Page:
Peruvian girl in textile demonstration.JPG

A Peruvian girl at a textile demonstration. 

Some of my most memorable travels have been excursions to South America. There is such a diversity of terrain, climate, culture and customs that each locale offers a unique experience. In particular, stories I heard about Cuzco, Peru piqued my curiosity. At 11,152 feet above sea level, the high altitude of Cuzco – often spelled Cusco – challenges even intrepid travelers.

The city of Cuzco is a prime destination in the Andes Mountains of South America, the longest mountain range in the world. There was always a mystique about going there because of the altitude. I had a certain amount of trepidation regarding altitude sickness.

Imagine my surprise when I realized I’ve already been to places in Colorado almost as high or higher. Pike’s Peak is 14,110 feet and nearby Leadville, Colorado is 10,152 feet. Cuzco should be a piece of cake!

I did feel a little lightheaded on my arrival, but I was greeted with complimentary “coca tea” in the hotel lobby. This tea infusion, made from coca leaves, is the common Peruvian remedy for altitude sickness. Since the leaves are the source of cocaine, it’s illegal in the United States.

The main thoroughfare from the airport into the city is Avenida El Sol. This avenue terminates near the central plaza, called the Plaza de Armas. Everything in the city seems to be referenced from these two landmarks.

In the center of the Plaza de Armas is a golden statue of the Inca Warrior and leader, Pachacuti. Overlooking the Plaza is the Cathedral Basilica of the Assumption of the Virgin. Known as the Cuzco Cathedral, its construction, spanning several years, includes architectural styles of Renaissance, Baroque and Gothic. I enjoyed this UNESCO World Heritage Site, completed in 1654, and the works of art displayed inside. The Cathedral is still an active church.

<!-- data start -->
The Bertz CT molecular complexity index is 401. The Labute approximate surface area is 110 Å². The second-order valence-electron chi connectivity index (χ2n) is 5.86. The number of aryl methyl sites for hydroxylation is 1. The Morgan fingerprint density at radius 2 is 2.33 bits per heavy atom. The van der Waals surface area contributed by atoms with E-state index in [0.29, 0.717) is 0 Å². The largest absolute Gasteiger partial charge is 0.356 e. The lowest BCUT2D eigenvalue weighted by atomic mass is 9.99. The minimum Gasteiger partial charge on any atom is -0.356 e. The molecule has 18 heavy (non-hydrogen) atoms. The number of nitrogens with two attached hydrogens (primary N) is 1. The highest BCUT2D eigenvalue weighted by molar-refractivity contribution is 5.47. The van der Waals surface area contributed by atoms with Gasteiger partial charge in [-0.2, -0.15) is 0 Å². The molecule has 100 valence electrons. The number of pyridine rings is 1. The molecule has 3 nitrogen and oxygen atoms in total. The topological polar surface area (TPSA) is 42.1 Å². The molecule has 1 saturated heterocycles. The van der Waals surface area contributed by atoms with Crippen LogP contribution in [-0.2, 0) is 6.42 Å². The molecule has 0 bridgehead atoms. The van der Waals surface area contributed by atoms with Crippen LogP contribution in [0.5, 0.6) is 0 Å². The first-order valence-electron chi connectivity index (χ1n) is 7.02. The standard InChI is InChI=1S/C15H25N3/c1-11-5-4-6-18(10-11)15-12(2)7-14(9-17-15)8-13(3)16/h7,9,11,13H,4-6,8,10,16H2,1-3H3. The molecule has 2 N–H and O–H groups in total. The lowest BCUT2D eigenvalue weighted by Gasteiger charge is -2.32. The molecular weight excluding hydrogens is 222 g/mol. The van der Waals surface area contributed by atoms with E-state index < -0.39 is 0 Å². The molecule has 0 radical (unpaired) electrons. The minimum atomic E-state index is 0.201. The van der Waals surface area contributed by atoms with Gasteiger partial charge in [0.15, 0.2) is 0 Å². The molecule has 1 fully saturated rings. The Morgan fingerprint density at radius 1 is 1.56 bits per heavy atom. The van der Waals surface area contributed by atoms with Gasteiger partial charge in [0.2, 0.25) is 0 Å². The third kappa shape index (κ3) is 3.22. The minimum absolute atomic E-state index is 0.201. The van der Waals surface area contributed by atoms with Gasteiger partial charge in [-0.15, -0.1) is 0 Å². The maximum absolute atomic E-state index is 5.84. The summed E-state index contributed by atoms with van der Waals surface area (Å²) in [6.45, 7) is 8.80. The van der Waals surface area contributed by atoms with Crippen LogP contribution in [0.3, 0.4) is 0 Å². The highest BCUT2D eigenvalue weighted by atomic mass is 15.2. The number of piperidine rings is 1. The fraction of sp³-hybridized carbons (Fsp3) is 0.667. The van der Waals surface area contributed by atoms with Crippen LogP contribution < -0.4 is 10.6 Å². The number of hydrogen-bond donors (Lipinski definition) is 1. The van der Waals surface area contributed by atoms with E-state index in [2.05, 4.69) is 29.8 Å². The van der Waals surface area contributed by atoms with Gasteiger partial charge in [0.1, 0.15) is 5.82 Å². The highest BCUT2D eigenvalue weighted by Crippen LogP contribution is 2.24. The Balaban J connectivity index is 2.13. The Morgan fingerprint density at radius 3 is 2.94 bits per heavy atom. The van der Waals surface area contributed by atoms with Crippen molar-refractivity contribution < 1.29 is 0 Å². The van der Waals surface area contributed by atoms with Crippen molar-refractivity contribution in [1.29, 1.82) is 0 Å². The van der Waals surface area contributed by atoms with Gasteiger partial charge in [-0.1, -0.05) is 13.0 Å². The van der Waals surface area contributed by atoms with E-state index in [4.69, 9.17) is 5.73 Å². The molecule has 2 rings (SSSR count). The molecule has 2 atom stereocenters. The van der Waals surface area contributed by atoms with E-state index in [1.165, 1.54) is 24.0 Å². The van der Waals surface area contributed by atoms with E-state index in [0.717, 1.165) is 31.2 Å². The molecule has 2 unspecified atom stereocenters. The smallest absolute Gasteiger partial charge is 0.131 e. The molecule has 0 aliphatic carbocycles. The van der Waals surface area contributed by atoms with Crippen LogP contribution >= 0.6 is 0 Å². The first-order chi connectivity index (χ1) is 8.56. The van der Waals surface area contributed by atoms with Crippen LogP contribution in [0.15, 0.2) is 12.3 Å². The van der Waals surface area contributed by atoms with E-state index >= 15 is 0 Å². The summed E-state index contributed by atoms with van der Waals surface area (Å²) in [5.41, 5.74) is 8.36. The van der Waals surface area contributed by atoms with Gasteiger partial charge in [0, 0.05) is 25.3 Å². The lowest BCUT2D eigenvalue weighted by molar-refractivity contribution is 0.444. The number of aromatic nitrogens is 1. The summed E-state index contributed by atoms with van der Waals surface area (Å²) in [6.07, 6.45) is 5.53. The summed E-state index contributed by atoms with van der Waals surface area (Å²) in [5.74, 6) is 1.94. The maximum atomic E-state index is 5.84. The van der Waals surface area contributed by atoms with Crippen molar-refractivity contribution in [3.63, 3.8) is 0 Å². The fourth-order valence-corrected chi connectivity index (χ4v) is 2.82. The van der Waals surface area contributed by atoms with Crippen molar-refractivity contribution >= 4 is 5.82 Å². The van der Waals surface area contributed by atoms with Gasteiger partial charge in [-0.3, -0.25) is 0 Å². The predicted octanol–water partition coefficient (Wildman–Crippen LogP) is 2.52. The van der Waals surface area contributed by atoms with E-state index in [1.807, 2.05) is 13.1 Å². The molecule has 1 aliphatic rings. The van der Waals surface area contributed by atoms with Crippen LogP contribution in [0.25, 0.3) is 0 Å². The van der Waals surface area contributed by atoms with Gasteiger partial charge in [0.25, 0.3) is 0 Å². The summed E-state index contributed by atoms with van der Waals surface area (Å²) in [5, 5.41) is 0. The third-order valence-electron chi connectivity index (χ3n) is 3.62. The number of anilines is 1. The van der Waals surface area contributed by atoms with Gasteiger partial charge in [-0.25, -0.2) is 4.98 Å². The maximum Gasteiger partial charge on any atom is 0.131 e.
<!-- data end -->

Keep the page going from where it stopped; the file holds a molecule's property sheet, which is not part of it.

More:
Another prominent site just a few blocks away is the Pre-Columbian Art Museum. I have to admit, it was not as interesting as the Cathedral. I appreciated the collections there, but found it hard to get excited about fragments of stone implements, no matter how old they are. Other nearby featured attractions are the Church of San Francisco and the Temple of the Sun.

The people in Cuzco are very friendly and I felt safe exploring the busy streets alone. One afternoon, I was walking near the Plaza Regocijo and came upon a festival in progress. I had no idea what they were celebrating, but it was a joy to watch. Streets were blocked and there was an ominous police presence assuring safety for everyone. Dancers were entertaining a huge audience. All of the performers wore bright, happy colors — a staple of Peruvian fashion.

Probably the most famous attraction at Cuzco is Sacsayhuaman. The name is difficult for English speakers to pronounce and folks who have been there said it sounds like “sexy woman.” I tried this phonetic approach on a few locals and they didn’t appreciate it – a word to the wise.

Construction of the Sacsayhuaman citadel dates back to the 1100’s. Even by today’s standards it would be considered an engineering marvel. The giant stones, carved entirely by hand, fit so tightly together that even a piece of paper doesn’t fit into the cracks.

I also visited other ruins in the hills and made a stop at a huge statue of Christ that overlooks the city below. This high vantage point reminded me of my concerns about altitude sickness. I was doing just fine.

Now, on to Machu Picchu, an adventure for a future column.

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